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Not All Lung Cancer Patients Were Smokers


Is it true that lung cancer patients receive less compassion and support than those who have been diagnosed with other forms of cancer? Though it may be hard to believe, unfortunately the answer is yes.

According to a press release from Lung Cancer Canada, 1 in 5 Canadians do not feel as much sympathy for those with lung cancer as they do for people with other forms of cancer. The survey, released in November 2017, indicated that a large percent of the population does not believe these patients deserve empathy. The problem, stemming from a grave misunderstanding about this deadly form of cancer, is not just a Canadian one. In the U.S., close to 27 percent of people felt this way.

“Lung cancer impacts 1 in 5 people who have never used tobacco.”

But did you know that nearly 20 percent of lung cancer patients have never smoked or used tobacco? As the American Cancer Society explained, last year alone 30,000 individuals who had never touched tobacco or cigarettes lost their lives to lung cancer. While many believe that lung cancer is caused solely by smoking, there are in fact a number of external risk factors that have nothing at all to do with tobacco.

Non-Tobacco Related Causes of Lung Cancer
According to the ACS, radon gas is the No. 1 cause of this type of cancer among non-smokers. When it comes to the general population, radon is the second leading cause of all lung cancer deaths, explained the the U.S. Environmental Protection Agency. Each year, radon is to blame for about 21,000 deaths.

Found in the air we breathe, radon is emitted from rock, water and soil as it naturally breaks down. It has the potential to get inside any building but is most often found within our own homes. Unfortunately, radon cannot be seen, tasted or smelled. As such, the EPA advises testing your home as well as local schools for this deadly gas. The good news is that if radon gas is found within the home, there are effective reduction systems. And today, radon-resistant features in the construction of new homes are becoming more and more common.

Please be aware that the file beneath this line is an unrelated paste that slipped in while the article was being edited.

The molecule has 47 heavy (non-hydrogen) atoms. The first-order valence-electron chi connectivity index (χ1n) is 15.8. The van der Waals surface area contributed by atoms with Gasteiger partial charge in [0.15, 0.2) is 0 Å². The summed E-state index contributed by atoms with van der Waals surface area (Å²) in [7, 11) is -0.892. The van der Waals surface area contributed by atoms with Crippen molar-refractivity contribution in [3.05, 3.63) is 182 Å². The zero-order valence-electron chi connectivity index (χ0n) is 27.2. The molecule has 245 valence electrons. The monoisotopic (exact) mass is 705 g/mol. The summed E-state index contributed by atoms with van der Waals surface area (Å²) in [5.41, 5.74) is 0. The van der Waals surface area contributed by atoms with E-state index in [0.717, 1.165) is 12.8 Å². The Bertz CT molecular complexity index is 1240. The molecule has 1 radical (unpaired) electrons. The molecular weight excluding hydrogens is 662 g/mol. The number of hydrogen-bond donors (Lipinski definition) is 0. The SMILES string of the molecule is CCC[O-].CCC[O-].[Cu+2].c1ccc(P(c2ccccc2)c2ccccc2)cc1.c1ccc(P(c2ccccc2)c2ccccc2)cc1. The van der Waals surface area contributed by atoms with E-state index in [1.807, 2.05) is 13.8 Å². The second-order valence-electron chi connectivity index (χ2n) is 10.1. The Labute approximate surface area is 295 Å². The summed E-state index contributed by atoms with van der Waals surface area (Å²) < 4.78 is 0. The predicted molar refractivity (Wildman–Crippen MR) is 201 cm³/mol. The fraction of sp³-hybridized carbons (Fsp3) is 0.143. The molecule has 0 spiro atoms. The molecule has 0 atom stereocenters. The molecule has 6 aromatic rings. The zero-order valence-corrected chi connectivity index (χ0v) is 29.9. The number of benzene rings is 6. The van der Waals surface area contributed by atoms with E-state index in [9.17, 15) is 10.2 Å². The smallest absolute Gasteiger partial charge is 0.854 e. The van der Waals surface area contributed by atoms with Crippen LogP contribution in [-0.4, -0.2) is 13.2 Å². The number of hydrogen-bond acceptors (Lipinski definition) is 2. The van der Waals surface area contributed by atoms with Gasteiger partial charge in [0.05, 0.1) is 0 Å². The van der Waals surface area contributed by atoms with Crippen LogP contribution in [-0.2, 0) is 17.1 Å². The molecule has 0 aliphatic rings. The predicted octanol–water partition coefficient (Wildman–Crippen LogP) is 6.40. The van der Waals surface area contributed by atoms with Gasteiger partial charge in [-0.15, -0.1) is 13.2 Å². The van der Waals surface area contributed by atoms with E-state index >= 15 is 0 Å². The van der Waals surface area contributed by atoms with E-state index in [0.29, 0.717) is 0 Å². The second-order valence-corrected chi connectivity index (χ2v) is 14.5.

Pollution is one of the risk factors for lung cancer in non-smokers.Pollution is one of the risk factors for lung cancer in non-smokers.

Air pollution is another risk factor for lung cancer, according to Medicine Net. Breathing in polluted air from power plants, cars and factories can increase the risk of developing lung cancer later in life. This cause of lung cancer is responsible for an average of 2,000 lung cancer deaths each year. The source also explained that heredity likely plays a role in one’s chances of having cancer of the lungs.

Secondhand smoke, the risk that every elementary school student learns of from a young age, is another leading cause of lung cancer among non-smokers. Years ago, secondhand smoke was much more prevalent and though today’s laws that ban smoking in public places have helped, there are still 7,000 lung cancer deaths each year as a direct result, noted the ACS.

What is Adenocarcinoma?
As the ACS explained, there are three main kinds of lung cancer: non-small cell lung cancer (NSCLC), small cell lung cancer and lung carcinoid tumor. The first and most common form of the disease impacts about 85 percent of lung cancer patients. The most common form of lung cancer found in non-smokers is adenocarcinoma, a subtype of NSCLC. This type of cancer impacts more females than males. It is also the most likely form of lung cancer to impact young adults.

As such, gaining an understanding of adenocarcinoma can be beneficial for non-smoking lung cancer patients. Most often, this form of the disease is found on the outer part of the lungs, rather than inside and is slower to spread. Symptoms include a long-lasting cough, tightness or shortness of breath and coughing up phlegm. For young and otherwise healthy individuals, it can be easy to write these symptoms off as the normal cold or flu. However, if infections such as bronchitis and pneumonia continue to reoccur, it may be a symptom of lung cancer.

When Symptoms Go Under the Radar
Unfortunately, when lung cancer occurs in non-smokers it is not always found or identified right away. One of the primary reasons for this is that people who are young, healthy and active do not fall into the high-risk criteria for screening. According to the American Lung Association, there are three main factors that put an individual in the high risk category: